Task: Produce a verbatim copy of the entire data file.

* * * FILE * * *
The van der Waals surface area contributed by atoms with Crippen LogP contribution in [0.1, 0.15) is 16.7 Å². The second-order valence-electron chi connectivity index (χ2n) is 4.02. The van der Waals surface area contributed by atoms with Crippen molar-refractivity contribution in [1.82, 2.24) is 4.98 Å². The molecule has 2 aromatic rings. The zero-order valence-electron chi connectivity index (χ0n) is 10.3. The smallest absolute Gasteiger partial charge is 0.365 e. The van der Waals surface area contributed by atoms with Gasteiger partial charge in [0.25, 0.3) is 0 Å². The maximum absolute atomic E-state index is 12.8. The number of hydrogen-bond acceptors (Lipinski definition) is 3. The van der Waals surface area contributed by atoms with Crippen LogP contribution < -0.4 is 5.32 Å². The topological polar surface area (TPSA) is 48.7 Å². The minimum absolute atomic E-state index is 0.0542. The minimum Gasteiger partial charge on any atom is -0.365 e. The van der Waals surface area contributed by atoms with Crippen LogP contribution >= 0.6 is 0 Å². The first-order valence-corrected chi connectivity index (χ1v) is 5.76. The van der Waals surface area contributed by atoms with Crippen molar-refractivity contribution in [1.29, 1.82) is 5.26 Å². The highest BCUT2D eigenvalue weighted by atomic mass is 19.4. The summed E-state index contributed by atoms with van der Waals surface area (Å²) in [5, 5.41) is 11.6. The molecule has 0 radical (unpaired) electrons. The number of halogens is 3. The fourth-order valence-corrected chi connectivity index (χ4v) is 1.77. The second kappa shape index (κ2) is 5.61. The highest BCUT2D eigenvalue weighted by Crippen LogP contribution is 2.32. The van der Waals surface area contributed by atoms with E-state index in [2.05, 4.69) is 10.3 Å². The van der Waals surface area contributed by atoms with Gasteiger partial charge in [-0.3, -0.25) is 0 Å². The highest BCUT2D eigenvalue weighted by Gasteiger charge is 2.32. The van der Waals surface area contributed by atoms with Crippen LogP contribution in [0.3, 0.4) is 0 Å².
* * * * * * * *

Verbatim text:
The van der Waals surface area contributed by atoms with Crippen LogP contribution in [0.1, 0.15) is 16.7 Å². The second-order valence-electron chi connectivity index (χ2n) is 4.02. The van der Waals surface area contributed by atoms with Crippen molar-refractivity contribution in [1.82, 2.24) is 4.98 Å². The molecule has 2 aromatic rings. The zero-order valence-electron chi connectivity index (χ0n) is 10.3. The smallest absolute Gasteiger partial charge is 0.365 e. The van der Waals surface area contributed by atoms with Gasteiger partial charge in [0.25, 0.3) is 0 Å². The maximum absolute atomic E-state index is 12.8. The number of hydrogen-bond acceptors (Lipinski definition) is 3. The van der Waals surface area contributed by atoms with Crippen LogP contribution < -0.4 is 5.32 Å². The topological polar surface area (TPSA) is 48.7 Å². The minimum absolute atomic E-state index is 0.0542. The minimum Gasteiger partial charge on any atom is -0.365 e. The van der Waals surface area contributed by atoms with Crippen LogP contribution >= 0.6 is 0 Å². The first-order valence-corrected chi connectivity index (χ1v) is 5.76. The van der Waals surface area contributed by atoms with Crippen molar-refractivity contribution in [1.29, 1.82) is 5.26 Å². The highest BCUT2D eigenvalue weighted by atomic mass is 19.4. The summed E-state index contributed by atoms with van der Waals surface area (Å²) in [5, 5.41) is 11.6. The molecule has 0 radical (unpaired) electrons. The number of halogens is 3. The fourth-order valence-corrected chi connectivity index (χ4v) is 1.77. The second kappa shape index (κ2) is 5.61. The highest BCUT2D eigenvalue weighted by Crippen LogP contribution is 2.32. The van der Waals surface area contributed by atoms with E-state index in [2.05, 4.69) is 10.3 Å². The van der Waals surface area contributed by atoms with Gasteiger partial charge in [-0.3, -0.25) is 0 Å². The highest BCUT2D eigenvalue weighted by Gasteiger charge is 2.32. The van der Waals surface area contributed by atoms with Crippen LogP contribution in [0.3, 0.4) is 0 Å².